pork-and-chestnut-stuffing-balls-18-of-19Let’s get to the rules first. Stuffing is just that – Stuffing. It should be carefully crafted, blended, seasoned and finally stuffed. It should be rammed into the opening in the unfortunate creature you intend eating. It needs to be shoved in so far that there is no space left for doubt. There is no arguing about it. 

pigs-cheeks-sous-vide-3-of-5Do you see what I did in the headline? That subtle little play on words. A sort of culinary double entendre. The pig’s cheeks, cooked sous vide are cooked rare. Pig’s cheeks are not very easy to come by. Both play to add a bit of wit to the headline. You will just have to take my word for it, this is a rare treat. It is not very difficult to prepare any element of this dish but, you will need to have your timing chain well adjusted. 

Loin of pork smoked

My darling mother is, to use her own words, “closer to 90 than 80 years young” Mum has a remarkably open attitude and a positive outlook on life. She paints in oils, having graduated from watercolours some years back. Her pictures are bright and bold and they reflect a fun, childlike humour and her bubbly personality.

Pork chops and mango salsa (16 of 16)

This dish of pork chops with mango salsa probably has as many variations as there are dance styles at a country Irish wedding. Not that I get to attend too many weddings these days. My stage of life falls well after the ‘best friends wedding’ stage, the ‘christening the baby’ stage and even the “Is that your third wife?” stage. Thankfully, I haven’t arrived at the ‘funeral a week’ stage either. I am in that happy place of caring less and less what people think of me. This is a period in one’s degeneration where one also admits stuff to oneself and those around them. My admission here is that I hate to dance. I don’t waltz. Nor do I rhumba. If you see me doing a quickstep, I’m probably avoiding a creditor. However, one can’t think about eating a huge, 4cm (1.5 inch) thick, free range, organic, rare breed pork chop without feeling the need to take a quick turn around the island unit.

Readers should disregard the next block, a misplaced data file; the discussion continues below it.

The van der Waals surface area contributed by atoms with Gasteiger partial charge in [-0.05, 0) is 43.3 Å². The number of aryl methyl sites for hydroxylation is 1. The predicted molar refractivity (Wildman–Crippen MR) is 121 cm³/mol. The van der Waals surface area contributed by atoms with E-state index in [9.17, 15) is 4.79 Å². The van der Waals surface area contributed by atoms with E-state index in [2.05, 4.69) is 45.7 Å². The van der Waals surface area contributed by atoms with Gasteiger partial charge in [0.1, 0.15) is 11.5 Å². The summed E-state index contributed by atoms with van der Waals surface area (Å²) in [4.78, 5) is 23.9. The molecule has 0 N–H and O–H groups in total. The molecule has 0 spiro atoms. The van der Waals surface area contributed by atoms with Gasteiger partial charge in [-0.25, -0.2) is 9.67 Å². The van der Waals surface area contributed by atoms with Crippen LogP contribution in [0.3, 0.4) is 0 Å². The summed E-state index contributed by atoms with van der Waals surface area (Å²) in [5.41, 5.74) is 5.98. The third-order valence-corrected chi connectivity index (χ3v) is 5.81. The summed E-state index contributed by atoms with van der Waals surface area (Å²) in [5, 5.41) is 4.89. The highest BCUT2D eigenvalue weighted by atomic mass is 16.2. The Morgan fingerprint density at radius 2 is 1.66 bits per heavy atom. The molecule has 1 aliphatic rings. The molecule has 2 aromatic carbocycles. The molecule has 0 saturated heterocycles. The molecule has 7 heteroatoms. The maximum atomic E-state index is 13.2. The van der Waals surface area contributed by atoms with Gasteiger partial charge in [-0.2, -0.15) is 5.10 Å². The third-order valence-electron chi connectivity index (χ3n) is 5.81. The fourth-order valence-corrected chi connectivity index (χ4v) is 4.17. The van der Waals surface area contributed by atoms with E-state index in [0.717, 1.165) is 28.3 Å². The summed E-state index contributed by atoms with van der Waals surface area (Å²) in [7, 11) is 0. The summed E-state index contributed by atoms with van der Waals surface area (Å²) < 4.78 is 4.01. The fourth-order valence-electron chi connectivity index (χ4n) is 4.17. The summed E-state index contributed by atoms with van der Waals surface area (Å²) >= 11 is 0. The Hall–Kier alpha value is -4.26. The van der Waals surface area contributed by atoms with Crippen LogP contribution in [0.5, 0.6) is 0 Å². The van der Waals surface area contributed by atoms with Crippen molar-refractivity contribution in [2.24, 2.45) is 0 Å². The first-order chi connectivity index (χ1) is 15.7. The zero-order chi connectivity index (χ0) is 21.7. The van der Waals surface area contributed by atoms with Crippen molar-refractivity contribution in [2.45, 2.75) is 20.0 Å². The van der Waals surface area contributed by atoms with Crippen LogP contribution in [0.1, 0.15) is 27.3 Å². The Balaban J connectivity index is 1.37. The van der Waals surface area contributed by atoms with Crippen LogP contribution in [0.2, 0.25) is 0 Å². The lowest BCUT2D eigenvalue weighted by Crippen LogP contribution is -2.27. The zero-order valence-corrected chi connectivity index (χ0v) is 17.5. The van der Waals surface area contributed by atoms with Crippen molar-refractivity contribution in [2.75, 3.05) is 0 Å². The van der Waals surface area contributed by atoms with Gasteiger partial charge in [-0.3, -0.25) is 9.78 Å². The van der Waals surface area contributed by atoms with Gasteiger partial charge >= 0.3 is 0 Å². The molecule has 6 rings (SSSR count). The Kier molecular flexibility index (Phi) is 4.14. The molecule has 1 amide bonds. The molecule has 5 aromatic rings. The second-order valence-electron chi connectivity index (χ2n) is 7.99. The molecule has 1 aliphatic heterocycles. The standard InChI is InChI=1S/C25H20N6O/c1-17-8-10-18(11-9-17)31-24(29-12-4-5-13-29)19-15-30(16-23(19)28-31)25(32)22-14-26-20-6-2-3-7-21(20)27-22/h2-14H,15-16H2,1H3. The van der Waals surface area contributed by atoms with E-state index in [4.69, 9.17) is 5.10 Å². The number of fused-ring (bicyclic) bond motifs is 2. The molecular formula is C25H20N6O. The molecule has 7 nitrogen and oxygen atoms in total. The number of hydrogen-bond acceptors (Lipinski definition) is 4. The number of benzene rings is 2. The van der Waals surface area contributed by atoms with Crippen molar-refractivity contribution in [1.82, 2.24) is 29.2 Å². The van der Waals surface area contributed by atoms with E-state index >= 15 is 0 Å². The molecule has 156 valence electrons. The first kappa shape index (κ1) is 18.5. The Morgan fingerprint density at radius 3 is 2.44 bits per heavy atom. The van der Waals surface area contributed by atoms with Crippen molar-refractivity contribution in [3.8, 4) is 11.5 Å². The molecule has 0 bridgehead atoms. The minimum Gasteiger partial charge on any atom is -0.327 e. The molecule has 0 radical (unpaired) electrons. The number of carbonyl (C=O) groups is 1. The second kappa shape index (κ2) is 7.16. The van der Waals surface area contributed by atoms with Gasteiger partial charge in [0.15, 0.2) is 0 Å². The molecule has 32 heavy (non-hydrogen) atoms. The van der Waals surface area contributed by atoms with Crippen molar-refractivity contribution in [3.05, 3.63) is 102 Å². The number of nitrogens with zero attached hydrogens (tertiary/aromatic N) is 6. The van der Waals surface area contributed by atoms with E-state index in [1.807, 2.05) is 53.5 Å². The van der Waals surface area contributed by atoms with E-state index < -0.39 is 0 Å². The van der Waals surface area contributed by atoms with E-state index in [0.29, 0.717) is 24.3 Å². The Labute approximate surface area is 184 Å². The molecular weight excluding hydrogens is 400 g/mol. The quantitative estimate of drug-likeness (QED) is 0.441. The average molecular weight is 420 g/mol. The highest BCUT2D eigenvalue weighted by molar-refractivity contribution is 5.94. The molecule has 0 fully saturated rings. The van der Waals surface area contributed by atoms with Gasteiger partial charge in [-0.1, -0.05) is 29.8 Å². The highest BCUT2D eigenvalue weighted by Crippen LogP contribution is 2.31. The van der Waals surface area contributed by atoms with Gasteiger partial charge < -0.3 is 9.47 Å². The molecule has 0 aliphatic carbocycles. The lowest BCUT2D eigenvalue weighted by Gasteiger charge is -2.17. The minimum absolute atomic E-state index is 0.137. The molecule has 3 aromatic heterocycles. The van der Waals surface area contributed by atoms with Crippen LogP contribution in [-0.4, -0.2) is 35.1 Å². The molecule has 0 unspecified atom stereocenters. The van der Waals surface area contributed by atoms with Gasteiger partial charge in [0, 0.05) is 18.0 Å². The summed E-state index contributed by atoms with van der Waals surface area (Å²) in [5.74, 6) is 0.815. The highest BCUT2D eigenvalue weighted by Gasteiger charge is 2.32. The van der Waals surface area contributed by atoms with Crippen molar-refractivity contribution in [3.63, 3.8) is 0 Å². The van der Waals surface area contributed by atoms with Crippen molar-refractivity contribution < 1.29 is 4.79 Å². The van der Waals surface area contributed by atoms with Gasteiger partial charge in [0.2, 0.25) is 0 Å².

Oriental Pork Belly Sous Vide (11 of 13)

I have a dark secret. I lock myself in a darkened room. I make sure there is nobody around to catch me. Then I do it – I watch TV cooking competitions. Yes, I have even seen a couple of episodes of The Great British Bake Off, where Mary Berry with the help of a comedian (and the girl in the heavy specs), separate the competent from the inept. I’ve sat aghast at some of the efforts on Irish Masterchef. I’ve suffered foul-mouthed tirades of Gordon Ramsey on Hell’s Kitchen from the safety of my couch. Greg Wallace and John Torode regularly put in an appearance, criticising the pathetic efforts of people who obviously can’t cook and should not be asked to try. Why do I do this?